In a dialog, don’t identify the speakers over and over. Trust your readers.

What do you notice about this dialog?

“Can I go with you?” the child asked her father.
“No, not this time,” her father said.
“Why not?” the child asked.
“Because,” the father said.
“Because why?” the child said.
“Because I’m going on a business trip,” the father said.

Beginning writers often identify the speaker in every line of dialog in narrative writing.  This slows down the action and needlessly irritates the reader. If there are just two characters talking, it is unnecessary to identify someone on every line. Compare the above dialog with this one:

“Can I go with you?” the child asked her father.
“No, not this time, hon.”
“Why not?”
“Because why?” She pouted her lip.
“Because I’m going on a business trip.”

Did you have any trouble keeping track of who was speaking?

Suppose the above dialog continued for another six or more lines? You might need to write “he said or “she said,” one more time to keep the speakers clear. But maybe not.

“Why can’t I go, Daddy?”
“Because you’re five years old.”
“So—” The child folded her arms over her chest.
“So when you are grown up, you’ll go on lots of business trips.”
“Yes, angel.”
“Will you bring me a present?”

Did you notice there were no he saids or she saids?

How can you avoid over-identifying the speaker in a dialog, yet keep the speaker clear?

  • Make sure that the first one or two lines clearly show who is talking. Often both identifications can go on the first line, if the relationship between the speakers is made clear, as above.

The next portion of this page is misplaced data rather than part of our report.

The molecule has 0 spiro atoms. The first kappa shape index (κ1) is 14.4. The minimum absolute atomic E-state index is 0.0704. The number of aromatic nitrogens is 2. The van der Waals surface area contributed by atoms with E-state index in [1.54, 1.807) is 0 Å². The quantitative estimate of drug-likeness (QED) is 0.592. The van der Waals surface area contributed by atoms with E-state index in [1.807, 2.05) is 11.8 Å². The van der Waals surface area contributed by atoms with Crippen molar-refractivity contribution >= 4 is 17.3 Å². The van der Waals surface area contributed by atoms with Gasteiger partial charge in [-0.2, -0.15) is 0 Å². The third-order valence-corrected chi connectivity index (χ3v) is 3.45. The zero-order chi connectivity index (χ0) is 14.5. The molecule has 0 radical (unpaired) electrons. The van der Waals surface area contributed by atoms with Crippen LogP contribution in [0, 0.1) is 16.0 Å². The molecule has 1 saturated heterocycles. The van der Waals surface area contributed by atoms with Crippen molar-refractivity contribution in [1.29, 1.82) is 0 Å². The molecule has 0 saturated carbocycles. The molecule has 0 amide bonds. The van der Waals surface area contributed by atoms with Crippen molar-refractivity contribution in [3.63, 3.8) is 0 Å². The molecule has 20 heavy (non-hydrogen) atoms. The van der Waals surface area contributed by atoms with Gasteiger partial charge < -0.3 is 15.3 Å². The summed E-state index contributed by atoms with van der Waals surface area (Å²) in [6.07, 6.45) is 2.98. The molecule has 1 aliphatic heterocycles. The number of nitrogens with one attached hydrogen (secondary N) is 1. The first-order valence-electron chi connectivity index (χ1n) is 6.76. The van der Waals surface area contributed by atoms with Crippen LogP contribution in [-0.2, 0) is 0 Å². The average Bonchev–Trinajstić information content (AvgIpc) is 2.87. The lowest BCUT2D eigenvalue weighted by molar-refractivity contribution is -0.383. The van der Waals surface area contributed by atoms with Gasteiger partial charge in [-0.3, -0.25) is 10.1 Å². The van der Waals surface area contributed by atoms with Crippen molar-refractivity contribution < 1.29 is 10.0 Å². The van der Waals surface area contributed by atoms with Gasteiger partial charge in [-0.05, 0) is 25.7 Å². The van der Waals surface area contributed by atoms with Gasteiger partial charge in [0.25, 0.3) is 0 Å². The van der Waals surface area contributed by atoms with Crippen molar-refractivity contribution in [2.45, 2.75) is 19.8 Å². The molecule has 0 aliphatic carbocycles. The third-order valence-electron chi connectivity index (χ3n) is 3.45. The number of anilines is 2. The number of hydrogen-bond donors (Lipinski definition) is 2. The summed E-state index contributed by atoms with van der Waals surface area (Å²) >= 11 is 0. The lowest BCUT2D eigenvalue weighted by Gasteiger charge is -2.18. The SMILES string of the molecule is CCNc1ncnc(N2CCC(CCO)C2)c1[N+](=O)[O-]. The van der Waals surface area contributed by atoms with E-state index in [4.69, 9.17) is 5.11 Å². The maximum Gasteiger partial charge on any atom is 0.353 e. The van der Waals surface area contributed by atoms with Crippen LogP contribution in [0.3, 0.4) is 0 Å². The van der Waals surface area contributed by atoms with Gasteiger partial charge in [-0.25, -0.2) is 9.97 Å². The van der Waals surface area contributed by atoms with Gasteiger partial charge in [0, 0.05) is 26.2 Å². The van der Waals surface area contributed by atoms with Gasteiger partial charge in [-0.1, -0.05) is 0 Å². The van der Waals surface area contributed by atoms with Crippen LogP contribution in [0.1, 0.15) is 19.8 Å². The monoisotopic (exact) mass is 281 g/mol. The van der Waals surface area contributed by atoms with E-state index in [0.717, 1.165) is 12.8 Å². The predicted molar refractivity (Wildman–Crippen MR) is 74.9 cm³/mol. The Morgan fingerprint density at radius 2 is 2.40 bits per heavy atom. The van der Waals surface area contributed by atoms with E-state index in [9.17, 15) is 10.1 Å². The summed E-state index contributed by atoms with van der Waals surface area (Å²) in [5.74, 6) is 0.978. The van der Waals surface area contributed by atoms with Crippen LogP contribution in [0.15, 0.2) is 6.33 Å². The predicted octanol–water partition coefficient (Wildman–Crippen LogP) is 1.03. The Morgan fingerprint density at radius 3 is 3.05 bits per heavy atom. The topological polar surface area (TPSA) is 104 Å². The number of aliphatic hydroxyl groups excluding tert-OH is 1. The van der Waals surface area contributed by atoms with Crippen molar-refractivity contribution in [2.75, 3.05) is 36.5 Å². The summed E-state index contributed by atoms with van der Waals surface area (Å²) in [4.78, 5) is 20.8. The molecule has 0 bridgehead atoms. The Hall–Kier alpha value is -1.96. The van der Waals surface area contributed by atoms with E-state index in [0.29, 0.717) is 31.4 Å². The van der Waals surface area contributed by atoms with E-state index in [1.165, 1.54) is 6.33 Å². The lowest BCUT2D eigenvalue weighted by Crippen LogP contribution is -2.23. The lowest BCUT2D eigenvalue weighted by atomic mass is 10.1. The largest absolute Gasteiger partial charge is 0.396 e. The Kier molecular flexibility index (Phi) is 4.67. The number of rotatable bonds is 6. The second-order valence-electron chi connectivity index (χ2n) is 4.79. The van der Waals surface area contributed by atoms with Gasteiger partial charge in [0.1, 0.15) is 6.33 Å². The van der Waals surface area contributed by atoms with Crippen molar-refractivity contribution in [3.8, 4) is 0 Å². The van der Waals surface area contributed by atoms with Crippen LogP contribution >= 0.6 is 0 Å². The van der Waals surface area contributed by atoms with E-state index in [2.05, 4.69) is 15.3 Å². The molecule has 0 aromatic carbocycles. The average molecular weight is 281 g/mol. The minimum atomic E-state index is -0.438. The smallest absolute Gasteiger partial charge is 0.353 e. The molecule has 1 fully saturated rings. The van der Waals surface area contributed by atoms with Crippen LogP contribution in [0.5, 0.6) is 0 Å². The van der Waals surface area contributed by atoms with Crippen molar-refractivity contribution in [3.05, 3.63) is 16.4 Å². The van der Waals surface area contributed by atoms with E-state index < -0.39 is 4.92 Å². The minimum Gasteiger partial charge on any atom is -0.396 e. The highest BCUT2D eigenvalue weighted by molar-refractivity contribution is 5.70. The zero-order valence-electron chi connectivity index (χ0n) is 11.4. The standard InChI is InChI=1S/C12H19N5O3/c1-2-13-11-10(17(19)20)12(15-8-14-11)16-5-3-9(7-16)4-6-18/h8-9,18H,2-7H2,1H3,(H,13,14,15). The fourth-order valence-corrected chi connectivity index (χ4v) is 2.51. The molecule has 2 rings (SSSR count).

• Use the “voice” of the speakers, so their way of speaking—their grammar, their vocabulary, and their pronunciation—identifies them. “Because why?” is the way a child would talk.
  • Use details that identify who is talking. “Because I’m going on a business trip” would be said by a father, not by a child. “She pouted her lip” identifies that the child said the previous words without using “she said.” “Yes, angel” would be said by a father. A child would ask for a gift.
  • Make sure each character’s line of dialog becomes a separate paragraph, and the person speaking—if identified—is identified in the same paragraph with his spoken words.
  • Instead of using “he said” or “she said,” write words to let the reader “see” the speaker. “He snapped his suitcase closed. She hugged her Teddy bear.”

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